They call it Adam Cheng.
The Federal Reserve, the Bank of England, the European Central Bank, the numerous high-flying hedge fund managers and investors in the West may have been caught by the current sub-prime market meltdown, but Hong Kongers had known a big fall in equity prices was coming weeks before it happened.
Hong Kong women are popping thousands of slimming pills a day, despite the danger to their health.
In 2004 the Hong Kong Association of Obesity made an interesting discovery: it found that the men in Hong Kong had been getting fatter since the early 1990s, while the women had been getting slimmer. Three years later it finally discovered why. It seems that Hong Kong women are addicted to popping pills to lose weight and some have carried it to a dangerous extent.
With his investment in 3G technology bleeding red ink, Li Ka-shing makes sure he pays his lieutenants well to keep it afloat.
Is it better to work for a boss who is doing well or one in trouble? When it comes to Li Ka-shing, it is definitely the latter.
The prosperous Harilela clan of nearly 100 lives under one roof in Hong Kong.
Many rich families aspire to be unique. The Harilela clan, which runs the richest Indian business concern in Hong Kong, doesn’t even need to try—they are unique in the sense that there is only one family in the entire world with that surname.
The Harilelas hail from the Indian (now Pakistani) province of Sindh. A century ago, they were called the Mirchandanis—a surname that ended with the three letters "ani", like so many of their compatriots.
Before the global economy started to melt down, July 2 had already signalled the last day of normalcy for the 5,000 or so employees of the listed Polaris Securities, Taiwan's second-largest brokerage by market value.
That morning, many who worked in the Taipei headquarters greeted their chairman, Wayne Pai Wen-cheng, when the 55-year-old self-made multimillionaire came into the office. A half dozen or so key staff held the regular weekly meeting with Pai, who appeared "very subdued and depressed", according to one of them in a later interview. By evening, Pai would kill himself by jumping off the high bridge of a remote island resort.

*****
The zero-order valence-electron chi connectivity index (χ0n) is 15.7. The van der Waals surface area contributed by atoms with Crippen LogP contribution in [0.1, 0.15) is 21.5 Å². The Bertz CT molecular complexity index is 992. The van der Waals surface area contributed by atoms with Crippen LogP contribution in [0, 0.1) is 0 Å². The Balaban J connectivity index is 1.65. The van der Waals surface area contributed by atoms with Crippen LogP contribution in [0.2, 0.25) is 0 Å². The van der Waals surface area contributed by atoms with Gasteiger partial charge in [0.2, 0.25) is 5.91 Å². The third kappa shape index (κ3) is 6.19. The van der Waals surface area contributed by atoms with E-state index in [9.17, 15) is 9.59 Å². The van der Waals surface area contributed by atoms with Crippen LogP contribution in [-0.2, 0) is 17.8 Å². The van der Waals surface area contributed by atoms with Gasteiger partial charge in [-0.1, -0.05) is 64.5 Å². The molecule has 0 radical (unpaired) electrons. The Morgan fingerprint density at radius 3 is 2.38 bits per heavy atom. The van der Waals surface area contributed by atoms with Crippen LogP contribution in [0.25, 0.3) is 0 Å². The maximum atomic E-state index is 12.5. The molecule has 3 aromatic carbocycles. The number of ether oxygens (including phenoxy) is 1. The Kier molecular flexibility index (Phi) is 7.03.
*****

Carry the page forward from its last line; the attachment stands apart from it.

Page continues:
The man whose laughter preceded him wherever he went could hardly squeeze out a smile as he went to his office. In the staff meeting, Pai "went through the motions" of listening to reports. He then stood up, took out three sealed envelopes, gave them to a trusted lieutenant, and left. Frantic efforts to contact him failed – Pai had switched off his mobile phone, something he had never done outside of a plane.
Angela Leong and Mona Fong share similar pasts and futures.One is the second wife of a former movie king, Run Run Shaw. The other is the fourth wife of a former casino king, Stanley Ho. The husbands, at 100 and 86 respectively, are long past their prime. The time has come for the wives to show their stuff.
Beijing may have pressured Chow Yun-Fat to return to the John Woo film, Red Cliff, raising questions of whom he will replace.
There is an old saying in China: "When it comes to money, friendship goes out the window". Tell that to director John Woo and his very good friend, Chow Yun-Fat.
Woo is director of a new Chinese movie called Red Cliff, which tells the story of the most famous battle in Chinese history which took place in the second century BCE during the period called The Three Kingdoms. On the first day of the shooting Chow walked off the set without giving any reason.
In the long running pissing match between Singapore and Hong Kong, the latter seems to have won the latest round. Well, sort of.
On May 9, after Hong Kong jewellery tycoon Tse Sui-luen was sentenced to 39-months’ jail time for offering illegal kickbacks to travel agents and misuse of company funds, he walked out of the courtroom without a single look or word to his erstwhile favourite son Tommy.